Wednesday, May 01, 2013

"Stolen Valor and the First Amendment: Does Trademark Infringement Law Leave Congress an Opening"

In United States v. Alvarez, the Supreme Court struck down as unconstitutional the "Stolen Valor Act" of 2005. That Act made it a crime to falsely claim receipt of the Congressional Medal of Honor. A majority of the Court found the statute to be overbroad and violative of the First Amendment right of freedom of speech. Professors Susan M. Richey and John M Greabe of the University of New Hampshire School of Law, have written an interesting article about the case and the Act, entitled "Stolen Valor and the First Amendment: Does Trademark Infringement Law Leave Congress an Opening?", 47 New England Law Review 293 (2013).

This paper proceeds as follows. Part II addresses how the three Alvarez opinions deployed trademark law as a referent, but cautions against the dissent's suggestion that the Stolen Valor Act should have been conceptualized and upheld against a First Amendment challenge as a type of trademark anti-dilution statute. Part III explains why the Act could have been conceptualized as a trademark anti-infringement statute protecting the phrase "Congressional Medal of Honor" as a collective membership mark. Finally, Part IV argues that Congress may prohibit infringement of the "Congressional Medal of Honor" collective membership mark without running afoul of the First Amendment.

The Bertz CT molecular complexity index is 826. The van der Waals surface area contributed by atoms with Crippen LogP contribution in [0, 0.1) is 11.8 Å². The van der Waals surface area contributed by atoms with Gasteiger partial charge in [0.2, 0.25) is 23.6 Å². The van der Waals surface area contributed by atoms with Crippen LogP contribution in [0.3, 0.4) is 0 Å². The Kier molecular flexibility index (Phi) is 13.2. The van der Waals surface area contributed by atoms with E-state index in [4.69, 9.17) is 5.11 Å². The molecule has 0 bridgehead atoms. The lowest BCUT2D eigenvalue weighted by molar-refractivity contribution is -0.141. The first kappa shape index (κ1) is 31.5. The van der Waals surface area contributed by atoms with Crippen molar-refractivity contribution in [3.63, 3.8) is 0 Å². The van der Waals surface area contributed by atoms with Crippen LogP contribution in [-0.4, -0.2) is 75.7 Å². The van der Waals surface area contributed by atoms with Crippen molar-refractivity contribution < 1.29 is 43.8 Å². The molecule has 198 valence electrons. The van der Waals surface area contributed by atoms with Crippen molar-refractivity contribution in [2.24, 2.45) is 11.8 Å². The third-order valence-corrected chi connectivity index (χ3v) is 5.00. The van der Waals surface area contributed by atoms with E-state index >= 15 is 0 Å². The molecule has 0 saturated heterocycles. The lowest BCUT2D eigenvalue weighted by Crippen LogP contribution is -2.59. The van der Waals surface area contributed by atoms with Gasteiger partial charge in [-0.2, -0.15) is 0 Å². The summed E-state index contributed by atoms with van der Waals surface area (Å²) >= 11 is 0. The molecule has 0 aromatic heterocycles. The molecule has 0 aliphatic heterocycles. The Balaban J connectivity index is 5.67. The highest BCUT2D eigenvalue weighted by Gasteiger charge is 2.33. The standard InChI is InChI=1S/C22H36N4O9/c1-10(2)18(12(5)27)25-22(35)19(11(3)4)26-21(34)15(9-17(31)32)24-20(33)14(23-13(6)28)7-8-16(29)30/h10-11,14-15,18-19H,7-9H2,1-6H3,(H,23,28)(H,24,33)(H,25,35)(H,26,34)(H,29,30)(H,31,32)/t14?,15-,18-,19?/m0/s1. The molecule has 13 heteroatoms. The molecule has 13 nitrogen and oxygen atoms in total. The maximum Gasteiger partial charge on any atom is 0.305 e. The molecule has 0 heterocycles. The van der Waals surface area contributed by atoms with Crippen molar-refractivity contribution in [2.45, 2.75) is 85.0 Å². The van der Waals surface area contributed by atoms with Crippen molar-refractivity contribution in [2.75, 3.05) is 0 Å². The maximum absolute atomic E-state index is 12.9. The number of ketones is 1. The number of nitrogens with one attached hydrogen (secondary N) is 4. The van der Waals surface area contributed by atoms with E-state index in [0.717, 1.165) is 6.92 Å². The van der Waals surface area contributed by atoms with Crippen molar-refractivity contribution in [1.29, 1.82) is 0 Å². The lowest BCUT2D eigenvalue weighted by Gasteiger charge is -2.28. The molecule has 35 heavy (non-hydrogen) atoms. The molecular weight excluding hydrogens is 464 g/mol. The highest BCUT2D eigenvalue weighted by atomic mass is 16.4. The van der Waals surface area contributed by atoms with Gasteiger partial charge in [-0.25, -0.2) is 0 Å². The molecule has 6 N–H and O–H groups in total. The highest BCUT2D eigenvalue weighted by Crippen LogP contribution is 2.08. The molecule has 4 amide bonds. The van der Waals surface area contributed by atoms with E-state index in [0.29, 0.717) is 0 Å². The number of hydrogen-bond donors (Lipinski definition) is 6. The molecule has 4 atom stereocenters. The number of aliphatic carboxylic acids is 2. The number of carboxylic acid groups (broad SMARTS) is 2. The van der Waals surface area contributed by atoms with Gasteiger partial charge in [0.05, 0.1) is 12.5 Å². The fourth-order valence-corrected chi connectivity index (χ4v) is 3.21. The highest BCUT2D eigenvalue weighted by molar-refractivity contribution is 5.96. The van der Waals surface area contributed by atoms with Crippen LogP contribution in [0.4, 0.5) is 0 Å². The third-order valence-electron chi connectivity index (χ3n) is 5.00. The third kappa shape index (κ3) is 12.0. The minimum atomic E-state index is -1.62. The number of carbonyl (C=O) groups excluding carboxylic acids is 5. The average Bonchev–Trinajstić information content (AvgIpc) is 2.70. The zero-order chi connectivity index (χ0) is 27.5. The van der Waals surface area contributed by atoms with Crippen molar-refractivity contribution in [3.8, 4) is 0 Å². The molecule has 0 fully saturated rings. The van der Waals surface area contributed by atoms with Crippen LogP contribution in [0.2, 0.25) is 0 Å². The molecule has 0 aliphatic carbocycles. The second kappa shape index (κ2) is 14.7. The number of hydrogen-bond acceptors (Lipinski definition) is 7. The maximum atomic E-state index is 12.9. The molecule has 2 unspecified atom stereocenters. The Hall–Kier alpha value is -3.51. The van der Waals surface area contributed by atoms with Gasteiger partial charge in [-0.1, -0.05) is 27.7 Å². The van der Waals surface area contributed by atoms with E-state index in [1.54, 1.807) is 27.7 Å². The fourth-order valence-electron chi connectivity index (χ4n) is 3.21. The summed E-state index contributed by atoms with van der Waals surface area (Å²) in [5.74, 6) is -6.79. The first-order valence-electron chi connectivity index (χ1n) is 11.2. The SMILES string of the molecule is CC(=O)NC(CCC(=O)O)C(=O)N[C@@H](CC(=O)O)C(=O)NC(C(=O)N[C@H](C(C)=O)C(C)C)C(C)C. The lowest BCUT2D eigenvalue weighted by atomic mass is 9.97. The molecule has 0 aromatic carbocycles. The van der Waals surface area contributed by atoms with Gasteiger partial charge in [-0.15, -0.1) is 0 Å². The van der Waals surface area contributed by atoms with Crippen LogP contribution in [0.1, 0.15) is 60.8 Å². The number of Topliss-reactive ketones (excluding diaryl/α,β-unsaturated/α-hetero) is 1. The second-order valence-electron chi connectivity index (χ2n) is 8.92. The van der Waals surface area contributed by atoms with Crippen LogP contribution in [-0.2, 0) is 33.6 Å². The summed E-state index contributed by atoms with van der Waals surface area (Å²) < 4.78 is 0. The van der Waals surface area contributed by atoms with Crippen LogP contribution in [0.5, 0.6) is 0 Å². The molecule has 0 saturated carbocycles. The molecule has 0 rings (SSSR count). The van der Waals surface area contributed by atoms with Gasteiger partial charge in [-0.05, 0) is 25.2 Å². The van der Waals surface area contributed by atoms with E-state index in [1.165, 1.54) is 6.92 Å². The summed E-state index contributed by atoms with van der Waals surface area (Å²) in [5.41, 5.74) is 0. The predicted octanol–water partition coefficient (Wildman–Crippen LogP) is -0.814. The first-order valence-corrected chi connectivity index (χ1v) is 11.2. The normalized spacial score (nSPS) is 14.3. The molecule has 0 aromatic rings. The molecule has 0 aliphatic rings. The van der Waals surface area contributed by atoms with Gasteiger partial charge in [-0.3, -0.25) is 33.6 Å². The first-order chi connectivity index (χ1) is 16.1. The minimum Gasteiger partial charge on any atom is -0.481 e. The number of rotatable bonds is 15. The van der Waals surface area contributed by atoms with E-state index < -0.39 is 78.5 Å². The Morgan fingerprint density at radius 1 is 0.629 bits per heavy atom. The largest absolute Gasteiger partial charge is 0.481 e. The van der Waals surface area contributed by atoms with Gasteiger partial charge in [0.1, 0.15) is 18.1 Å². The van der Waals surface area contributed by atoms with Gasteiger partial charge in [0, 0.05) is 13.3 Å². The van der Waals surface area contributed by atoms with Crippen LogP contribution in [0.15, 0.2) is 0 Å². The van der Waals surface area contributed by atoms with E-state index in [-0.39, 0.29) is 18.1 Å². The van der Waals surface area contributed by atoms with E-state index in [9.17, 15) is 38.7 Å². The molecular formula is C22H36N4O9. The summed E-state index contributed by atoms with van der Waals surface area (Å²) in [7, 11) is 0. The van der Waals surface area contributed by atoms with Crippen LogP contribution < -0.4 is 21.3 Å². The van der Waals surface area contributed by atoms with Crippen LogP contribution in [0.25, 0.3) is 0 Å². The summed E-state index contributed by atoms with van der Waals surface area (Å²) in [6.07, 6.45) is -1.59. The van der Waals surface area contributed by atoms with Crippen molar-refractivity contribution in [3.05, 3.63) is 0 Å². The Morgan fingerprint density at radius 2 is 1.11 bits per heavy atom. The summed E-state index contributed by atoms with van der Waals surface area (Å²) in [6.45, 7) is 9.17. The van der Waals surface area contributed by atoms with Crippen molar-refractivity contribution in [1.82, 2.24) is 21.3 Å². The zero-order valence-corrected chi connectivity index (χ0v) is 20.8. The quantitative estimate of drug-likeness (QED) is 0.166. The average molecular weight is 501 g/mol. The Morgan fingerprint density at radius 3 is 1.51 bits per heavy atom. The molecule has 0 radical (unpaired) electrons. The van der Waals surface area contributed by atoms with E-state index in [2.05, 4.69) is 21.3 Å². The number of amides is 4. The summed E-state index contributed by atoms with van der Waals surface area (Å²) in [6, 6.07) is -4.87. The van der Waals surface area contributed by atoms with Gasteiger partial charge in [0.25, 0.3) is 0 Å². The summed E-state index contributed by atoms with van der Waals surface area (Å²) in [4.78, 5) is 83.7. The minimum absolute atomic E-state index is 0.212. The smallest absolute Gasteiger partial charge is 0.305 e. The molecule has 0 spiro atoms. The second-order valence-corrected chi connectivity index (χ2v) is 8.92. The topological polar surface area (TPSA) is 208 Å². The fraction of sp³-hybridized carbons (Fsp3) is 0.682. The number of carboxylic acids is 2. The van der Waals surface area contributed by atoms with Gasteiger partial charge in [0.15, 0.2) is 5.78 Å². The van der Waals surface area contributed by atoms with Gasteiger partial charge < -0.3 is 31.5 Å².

Text Copyright John L. Welch 2013


At 12:21 PM, Anonymous Anonymous said...

One small note of correction: The accurate and official name for the award is simply "Medal of Honor." granted, it's issued in the name of Congress, but it's still just the "Medal of Honor."


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